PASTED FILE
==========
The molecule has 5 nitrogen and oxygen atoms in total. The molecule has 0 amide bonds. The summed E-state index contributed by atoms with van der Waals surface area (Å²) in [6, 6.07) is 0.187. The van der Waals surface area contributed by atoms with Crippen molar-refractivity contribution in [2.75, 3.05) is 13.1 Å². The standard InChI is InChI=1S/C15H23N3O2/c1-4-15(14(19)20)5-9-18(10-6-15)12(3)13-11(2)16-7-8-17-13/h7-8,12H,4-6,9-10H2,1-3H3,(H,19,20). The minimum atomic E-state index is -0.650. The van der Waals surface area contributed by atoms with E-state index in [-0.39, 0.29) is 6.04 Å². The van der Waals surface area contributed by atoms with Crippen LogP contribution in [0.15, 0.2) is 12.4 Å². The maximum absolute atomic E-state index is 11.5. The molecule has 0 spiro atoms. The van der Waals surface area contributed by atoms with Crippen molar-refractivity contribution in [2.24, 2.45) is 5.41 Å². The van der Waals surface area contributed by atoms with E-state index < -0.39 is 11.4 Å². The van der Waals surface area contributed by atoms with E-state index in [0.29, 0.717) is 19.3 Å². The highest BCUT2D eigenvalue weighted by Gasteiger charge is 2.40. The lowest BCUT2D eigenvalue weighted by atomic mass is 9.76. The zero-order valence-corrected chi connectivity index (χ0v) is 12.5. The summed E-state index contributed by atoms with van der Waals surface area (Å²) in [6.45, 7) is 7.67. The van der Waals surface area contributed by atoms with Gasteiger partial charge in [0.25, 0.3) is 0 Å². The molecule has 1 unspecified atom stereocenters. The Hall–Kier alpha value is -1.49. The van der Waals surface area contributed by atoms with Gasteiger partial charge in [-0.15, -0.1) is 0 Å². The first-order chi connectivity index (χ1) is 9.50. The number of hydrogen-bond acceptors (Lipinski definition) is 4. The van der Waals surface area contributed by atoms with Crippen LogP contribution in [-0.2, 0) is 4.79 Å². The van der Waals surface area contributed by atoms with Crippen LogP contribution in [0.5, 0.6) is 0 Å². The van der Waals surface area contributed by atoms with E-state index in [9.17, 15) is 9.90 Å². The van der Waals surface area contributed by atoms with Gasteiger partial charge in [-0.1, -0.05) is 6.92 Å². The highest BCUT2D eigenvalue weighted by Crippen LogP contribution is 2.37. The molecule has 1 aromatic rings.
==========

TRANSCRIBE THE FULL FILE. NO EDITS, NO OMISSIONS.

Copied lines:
The molecule has 5 nitrogen and oxygen atoms in total. The molecule has 0 amide bonds. The summed E-state index contributed by atoms with van der Waals surface area (Å²) in [6, 6.07) is 0.187. The van der Waals surface area contributed by atoms with Crippen molar-refractivity contribution in [2.75, 3.05) is 13.1 Å². The standard InChI is InChI=1S/C15H23N3O2/c1-4-15(14(19)20)5-9-18(10-6-15)12(3)13-11(2)16-7-8-17-13/h7-8,12H,4-6,9-10H2,1-3H3,(H,19,20). The minimum atomic E-state index is -0.650. The van der Waals surface area contributed by atoms with E-state index in [-0.39, 0.29) is 6.04 Å². The van der Waals surface area contributed by atoms with Crippen LogP contribution in [0.15, 0.2) is 12.4 Å². The maximum absolute atomic E-state index is 11.5. The molecule has 0 spiro atoms. The van der Waals surface area contributed by atoms with Crippen molar-refractivity contribution in [2.24, 2.45) is 5.41 Å². The van der Waals surface area contributed by atoms with E-state index < -0.39 is 11.4 Å². The van der Waals surface area contributed by atoms with E-state index in [0.29, 0.717) is 19.3 Å². The highest BCUT2D eigenvalue weighted by Gasteiger charge is 2.40. The lowest BCUT2D eigenvalue weighted by atomic mass is 9.76. The zero-order valence-corrected chi connectivity index (χ0v) is 12.5. The summed E-state index contributed by atoms with van der Waals surface area (Å²) in [6.45, 7) is 7.67. The van der Waals surface area contributed by atoms with Gasteiger partial charge in [0.25, 0.3) is 0 Å². The molecule has 1 unspecified atom stereocenters. The Hall–Kier alpha value is -1.49. The van der Waals surface area contributed by atoms with Gasteiger partial charge in [-0.15, -0.1) is 0 Å². The first-order chi connectivity index (χ1) is 9.50. The number of hydrogen-bond acceptors (Lipinski definition) is 4. The van der Waals surface area contributed by atoms with Crippen LogP contribution in [-0.2, 0) is 4.79 Å². The van der Waals surface area contributed by atoms with Crippen LogP contribution in [0.5, 0.6) is 0 Å². The van der Waals surface area contributed by atoms with E-state index in [9.17, 15) is 9.90 Å². The van der Waals surface area contributed by atoms with Gasteiger partial charge in [-0.1, -0.05) is 6.92 Å². The highest BCUT2D eigenvalue weighted by Crippen LogP contribution is 2.37. The molecule has 1 aromatic rings.